A Brief Glance Into Good Horse Health


You need not be a veterinarian to have a fundamental understanding of issues surrounding horse health. By having a working knowledge of what contributes to a horse’s overall good health and what problems to watch out for you can greatly enhance his well-being. Let’s take a look at some of the basic things you can do to foster your equine’s vitality by following a program of equine vaccinations and preventative care.

Vaccinations are a number one priority and it is vital that you keep to their schedule. Foals should be given a battery of vaccines at about 5 months of age. Follow up booster shots should be given 1 month later. Equine herpes and influenza are 2 main concerns.

Equine influenza is one of the most common viruses that affect horses. It is extremely contagious and afflicts horses across the globe. The first vaccine and its boosters are generally given through the nose. Not only will the vaccine help prevent flu spreading throughout a stable, it will also help lessen the severity of cases that are contracted.

The Equine Herpes Virus-4 causes cases of Rhinopneumonitis. Horses not inoculated are at a high risk. Symptoms include fever, discharge from the nose and loss of appetite. It has also been known in some cases to cause abortions in mares.

Other vaccinations should not be ignored. It is strongly recommended that horses should be vaccinated against potentially devastating and deadly diseases. An inoculation schedule should be in place for the following: Eastern and Western Encephalitis, tetanus, rabies, Potomac Horse Fever, and West Nile Virus.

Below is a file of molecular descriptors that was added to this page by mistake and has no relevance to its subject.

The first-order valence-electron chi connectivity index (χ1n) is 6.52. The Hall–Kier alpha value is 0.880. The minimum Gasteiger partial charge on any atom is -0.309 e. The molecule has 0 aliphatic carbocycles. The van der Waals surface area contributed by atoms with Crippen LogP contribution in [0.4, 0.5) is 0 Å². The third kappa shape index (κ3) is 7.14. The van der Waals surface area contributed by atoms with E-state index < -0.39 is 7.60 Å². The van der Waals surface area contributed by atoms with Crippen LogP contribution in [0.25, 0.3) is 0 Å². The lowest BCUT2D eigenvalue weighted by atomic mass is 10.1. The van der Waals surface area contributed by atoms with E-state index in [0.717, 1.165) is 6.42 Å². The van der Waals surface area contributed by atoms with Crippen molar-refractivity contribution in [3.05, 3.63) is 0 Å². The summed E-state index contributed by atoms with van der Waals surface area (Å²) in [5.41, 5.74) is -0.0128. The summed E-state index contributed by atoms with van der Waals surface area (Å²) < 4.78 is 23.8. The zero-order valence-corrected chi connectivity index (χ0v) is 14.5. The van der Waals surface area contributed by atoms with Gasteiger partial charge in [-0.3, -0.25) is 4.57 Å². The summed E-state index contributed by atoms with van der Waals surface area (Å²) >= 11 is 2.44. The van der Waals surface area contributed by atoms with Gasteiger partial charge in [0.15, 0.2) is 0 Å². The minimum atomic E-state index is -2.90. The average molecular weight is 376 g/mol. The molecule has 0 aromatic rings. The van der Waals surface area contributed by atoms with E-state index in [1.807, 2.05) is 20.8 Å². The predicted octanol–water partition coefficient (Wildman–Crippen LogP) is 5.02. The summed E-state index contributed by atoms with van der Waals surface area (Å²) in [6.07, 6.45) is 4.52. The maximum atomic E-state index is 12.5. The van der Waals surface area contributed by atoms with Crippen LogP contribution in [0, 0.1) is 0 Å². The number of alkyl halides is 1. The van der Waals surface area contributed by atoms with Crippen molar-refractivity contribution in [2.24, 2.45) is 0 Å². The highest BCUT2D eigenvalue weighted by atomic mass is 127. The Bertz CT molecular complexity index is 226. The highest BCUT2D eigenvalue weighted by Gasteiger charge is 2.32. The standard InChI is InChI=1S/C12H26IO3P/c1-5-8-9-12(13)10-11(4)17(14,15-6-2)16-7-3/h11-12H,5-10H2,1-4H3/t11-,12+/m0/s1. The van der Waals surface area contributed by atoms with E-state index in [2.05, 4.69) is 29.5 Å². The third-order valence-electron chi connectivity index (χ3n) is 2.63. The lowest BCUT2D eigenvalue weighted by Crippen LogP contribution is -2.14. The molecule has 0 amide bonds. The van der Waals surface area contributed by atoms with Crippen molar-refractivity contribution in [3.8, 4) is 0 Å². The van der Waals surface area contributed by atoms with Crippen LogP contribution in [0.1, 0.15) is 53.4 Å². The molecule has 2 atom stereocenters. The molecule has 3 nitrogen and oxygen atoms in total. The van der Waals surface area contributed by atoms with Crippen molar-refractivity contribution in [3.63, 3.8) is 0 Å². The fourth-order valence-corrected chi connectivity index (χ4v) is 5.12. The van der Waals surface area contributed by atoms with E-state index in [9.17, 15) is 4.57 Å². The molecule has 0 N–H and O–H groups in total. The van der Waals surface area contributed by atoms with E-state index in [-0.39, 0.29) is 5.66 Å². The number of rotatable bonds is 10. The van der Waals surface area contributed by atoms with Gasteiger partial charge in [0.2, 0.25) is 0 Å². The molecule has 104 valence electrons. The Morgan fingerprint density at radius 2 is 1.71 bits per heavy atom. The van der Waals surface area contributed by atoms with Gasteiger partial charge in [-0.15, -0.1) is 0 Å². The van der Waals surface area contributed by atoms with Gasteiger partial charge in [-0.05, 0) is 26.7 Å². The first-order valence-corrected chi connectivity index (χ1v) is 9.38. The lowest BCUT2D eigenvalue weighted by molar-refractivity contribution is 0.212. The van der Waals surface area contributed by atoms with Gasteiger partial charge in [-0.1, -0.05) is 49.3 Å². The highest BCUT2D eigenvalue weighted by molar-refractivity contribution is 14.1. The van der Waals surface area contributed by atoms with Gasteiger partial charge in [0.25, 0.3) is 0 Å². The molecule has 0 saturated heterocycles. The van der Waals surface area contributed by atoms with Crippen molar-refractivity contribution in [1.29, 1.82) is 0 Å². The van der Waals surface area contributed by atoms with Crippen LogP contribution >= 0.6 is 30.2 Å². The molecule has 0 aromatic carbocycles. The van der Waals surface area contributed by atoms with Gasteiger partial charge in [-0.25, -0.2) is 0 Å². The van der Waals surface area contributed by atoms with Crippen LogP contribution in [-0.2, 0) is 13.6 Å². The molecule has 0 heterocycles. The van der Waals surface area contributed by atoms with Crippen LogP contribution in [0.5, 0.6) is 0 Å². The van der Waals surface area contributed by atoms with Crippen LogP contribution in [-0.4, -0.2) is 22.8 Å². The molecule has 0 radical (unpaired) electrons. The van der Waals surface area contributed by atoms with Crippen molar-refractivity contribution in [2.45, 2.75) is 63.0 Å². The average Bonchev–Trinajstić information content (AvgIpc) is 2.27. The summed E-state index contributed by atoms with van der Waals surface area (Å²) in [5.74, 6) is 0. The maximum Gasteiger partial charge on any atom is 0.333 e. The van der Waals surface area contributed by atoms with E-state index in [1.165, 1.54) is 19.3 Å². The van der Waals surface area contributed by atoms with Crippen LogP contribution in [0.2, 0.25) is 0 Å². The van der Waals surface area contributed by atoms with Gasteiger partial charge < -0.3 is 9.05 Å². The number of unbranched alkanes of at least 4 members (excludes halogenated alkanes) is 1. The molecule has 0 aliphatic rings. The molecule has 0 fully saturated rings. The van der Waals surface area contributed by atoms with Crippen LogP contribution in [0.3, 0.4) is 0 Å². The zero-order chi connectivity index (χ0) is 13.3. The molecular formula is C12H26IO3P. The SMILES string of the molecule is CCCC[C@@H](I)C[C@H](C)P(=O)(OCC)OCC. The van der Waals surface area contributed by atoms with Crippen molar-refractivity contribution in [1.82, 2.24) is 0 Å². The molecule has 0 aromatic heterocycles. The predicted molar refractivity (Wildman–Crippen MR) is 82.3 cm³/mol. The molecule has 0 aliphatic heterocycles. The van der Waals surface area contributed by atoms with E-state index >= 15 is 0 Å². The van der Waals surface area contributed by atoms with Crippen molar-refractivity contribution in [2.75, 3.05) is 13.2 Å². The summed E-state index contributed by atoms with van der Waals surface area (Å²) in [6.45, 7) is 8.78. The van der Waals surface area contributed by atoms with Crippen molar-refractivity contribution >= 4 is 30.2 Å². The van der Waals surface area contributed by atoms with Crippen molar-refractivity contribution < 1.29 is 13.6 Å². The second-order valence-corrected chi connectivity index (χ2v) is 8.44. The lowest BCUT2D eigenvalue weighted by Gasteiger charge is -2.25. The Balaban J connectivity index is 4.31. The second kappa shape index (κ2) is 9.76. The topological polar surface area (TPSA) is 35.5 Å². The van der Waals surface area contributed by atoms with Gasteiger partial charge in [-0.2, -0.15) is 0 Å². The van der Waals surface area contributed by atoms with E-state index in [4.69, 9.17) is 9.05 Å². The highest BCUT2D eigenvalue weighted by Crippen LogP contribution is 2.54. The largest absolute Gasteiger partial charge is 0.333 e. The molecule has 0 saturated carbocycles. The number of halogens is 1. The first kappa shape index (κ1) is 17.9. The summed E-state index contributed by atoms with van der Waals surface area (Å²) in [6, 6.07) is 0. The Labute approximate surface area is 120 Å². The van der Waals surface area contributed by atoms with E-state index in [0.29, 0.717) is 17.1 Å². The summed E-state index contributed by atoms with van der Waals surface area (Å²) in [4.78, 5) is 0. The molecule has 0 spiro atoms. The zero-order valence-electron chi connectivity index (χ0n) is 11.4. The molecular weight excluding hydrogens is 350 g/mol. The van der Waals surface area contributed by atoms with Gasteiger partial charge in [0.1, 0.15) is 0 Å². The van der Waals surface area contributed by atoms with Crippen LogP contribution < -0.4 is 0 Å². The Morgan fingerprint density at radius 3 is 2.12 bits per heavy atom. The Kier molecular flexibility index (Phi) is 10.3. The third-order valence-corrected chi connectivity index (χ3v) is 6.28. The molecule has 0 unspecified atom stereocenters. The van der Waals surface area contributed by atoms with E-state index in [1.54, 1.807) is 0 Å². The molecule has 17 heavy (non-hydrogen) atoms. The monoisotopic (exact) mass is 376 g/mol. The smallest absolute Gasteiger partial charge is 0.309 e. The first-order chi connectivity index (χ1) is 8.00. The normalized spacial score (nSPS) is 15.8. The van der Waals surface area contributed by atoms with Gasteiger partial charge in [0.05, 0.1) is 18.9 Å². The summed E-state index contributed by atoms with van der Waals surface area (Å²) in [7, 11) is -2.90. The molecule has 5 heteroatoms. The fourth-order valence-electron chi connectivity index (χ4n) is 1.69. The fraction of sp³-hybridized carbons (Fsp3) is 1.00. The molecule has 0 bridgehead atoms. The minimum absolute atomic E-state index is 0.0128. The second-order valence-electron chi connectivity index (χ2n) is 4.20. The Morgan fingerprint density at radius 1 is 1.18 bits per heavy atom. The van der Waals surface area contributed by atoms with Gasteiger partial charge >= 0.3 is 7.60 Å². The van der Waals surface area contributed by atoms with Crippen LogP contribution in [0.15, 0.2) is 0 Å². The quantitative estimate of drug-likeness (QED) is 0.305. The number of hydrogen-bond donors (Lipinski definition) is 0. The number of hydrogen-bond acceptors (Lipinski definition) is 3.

Keeping up horse health goes beyond maintaining inoculations. One main preventative step you can take is watching dental health. Horses’ teeth continue to grow even as adults. That fact, couples with the chewing motion they have, pointed edges on teeth can occur. This could lead to cuts on the cheeks and tongue which are not only painful but may also lead to infection. This problem can be avoided by filing away the points.

Two other preventative measures are sheathing and blood tests. First, a CBC, or Complete Blood Count, can be a good indicator of the horse’s overall well-being. This is particularly true for older or special needs horses. This test can be helpful for early detection of liver and kidney problems. Additionally, new-born foals should have their blood immunoglobulin levels checked within twelve hours of birth to make sure that antibodies from its mother’s milk have been transferred.

Often overlooked but very important is sheath cleaning. The sheath and penis is often a source of various cancer and illness. Geldings and stallions should be examined annually. Horses are usually tranquilized during a full examination of the penis, sheath and urethra as well as for the removal of excess and possibly harmful smegma.

Vigilance and veterinarians are two prime ingredients in keeping your horse healthy, but maintaining good horse health extends beyond vaccination schedules and check-ups. Horses should have a ready supply of fresh water and quality feed. Its shelter should be adequate for any form of harsh weather. Also not to be neglected are regular hoof care, grooming and frequent exercise.

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